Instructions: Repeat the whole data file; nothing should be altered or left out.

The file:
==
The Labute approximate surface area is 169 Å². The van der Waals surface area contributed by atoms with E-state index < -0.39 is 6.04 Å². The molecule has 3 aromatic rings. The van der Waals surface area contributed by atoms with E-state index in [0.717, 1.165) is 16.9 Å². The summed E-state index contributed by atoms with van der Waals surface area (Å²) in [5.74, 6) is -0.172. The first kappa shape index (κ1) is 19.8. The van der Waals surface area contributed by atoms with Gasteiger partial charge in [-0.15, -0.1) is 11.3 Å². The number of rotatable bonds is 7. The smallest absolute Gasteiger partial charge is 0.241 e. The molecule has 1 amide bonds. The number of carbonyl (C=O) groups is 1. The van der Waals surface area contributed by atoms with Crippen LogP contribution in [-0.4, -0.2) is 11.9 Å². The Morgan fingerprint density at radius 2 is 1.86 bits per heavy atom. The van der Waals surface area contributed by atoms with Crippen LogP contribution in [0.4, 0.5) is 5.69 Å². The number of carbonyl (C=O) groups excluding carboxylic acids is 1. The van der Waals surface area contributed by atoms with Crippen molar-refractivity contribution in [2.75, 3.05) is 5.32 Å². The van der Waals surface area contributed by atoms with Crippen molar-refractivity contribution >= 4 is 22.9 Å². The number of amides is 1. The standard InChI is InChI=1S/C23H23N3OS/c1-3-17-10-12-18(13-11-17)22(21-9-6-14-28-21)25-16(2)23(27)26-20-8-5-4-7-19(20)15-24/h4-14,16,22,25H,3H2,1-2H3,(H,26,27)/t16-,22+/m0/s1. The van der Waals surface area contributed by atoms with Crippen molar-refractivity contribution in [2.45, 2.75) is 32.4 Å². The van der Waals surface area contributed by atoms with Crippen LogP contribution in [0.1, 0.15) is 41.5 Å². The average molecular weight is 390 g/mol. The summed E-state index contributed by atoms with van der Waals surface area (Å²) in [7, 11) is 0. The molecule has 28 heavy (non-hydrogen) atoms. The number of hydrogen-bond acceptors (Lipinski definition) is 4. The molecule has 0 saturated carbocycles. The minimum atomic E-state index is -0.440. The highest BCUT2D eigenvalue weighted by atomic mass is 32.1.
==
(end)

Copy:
The Labute approximate surface area is 169 Å². The van der Waals surface area contributed by atoms with E-state index < -0.39 is 6.04 Å². The molecule has 3 aromatic rings. The van der Waals surface area contributed by atoms with E-state index in [0.717, 1.165) is 16.9 Å². The summed E-state index contributed by atoms with van der Waals surface area (Å²) in [5.74, 6) is -0.172. The first kappa shape index (κ1) is 19.8. The van der Waals surface area contributed by atoms with Gasteiger partial charge in [-0.15, -0.1) is 11.3 Å². The number of rotatable bonds is 7. The smallest absolute Gasteiger partial charge is 0.241 e. The molecule has 1 amide bonds. The number of carbonyl (C=O) groups is 1. The van der Waals surface area contributed by atoms with Crippen LogP contribution in [-0.4, -0.2) is 11.9 Å². The Morgan fingerprint density at radius 2 is 1.86 bits per heavy atom. The van der Waals surface area contributed by atoms with Crippen LogP contribution in [0.4, 0.5) is 5.69 Å². The number of carbonyl (C=O) groups excluding carboxylic acids is 1. The van der Waals surface area contributed by atoms with Crippen molar-refractivity contribution in [2.75, 3.05) is 5.32 Å². The van der Waals surface area contributed by atoms with Crippen molar-refractivity contribution >= 4 is 22.9 Å². The number of amides is 1. The standard InChI is InChI=1S/C23H23N3OS/c1-3-17-10-12-18(13-11-17)22(21-9-6-14-28-21)25-16(2)23(27)26-20-8-5-4-7-19(20)15-24/h4-14,16,22,25H,3H2,1-2H3,(H,26,27)/t16-,22+/m0/s1. The van der Waals surface area contributed by atoms with Crippen molar-refractivity contribution in [2.45, 2.75) is 32.4 Å². The van der Waals surface area contributed by atoms with Crippen LogP contribution in [0.1, 0.15) is 41.5 Å². The average molecular weight is 390 g/mol. The summed E-state index contributed by atoms with van der Waals surface area (Å²) in [7, 11) is 0. The molecule has 28 heavy (non-hydrogen) atoms. The number of hydrogen-bond acceptors (Lipinski definition) is 4. The molecule has 0 saturated carbocycles. The minimum atomic E-state index is -0.440. The highest BCUT2D eigenvalue weighted by atomic mass is 32.1.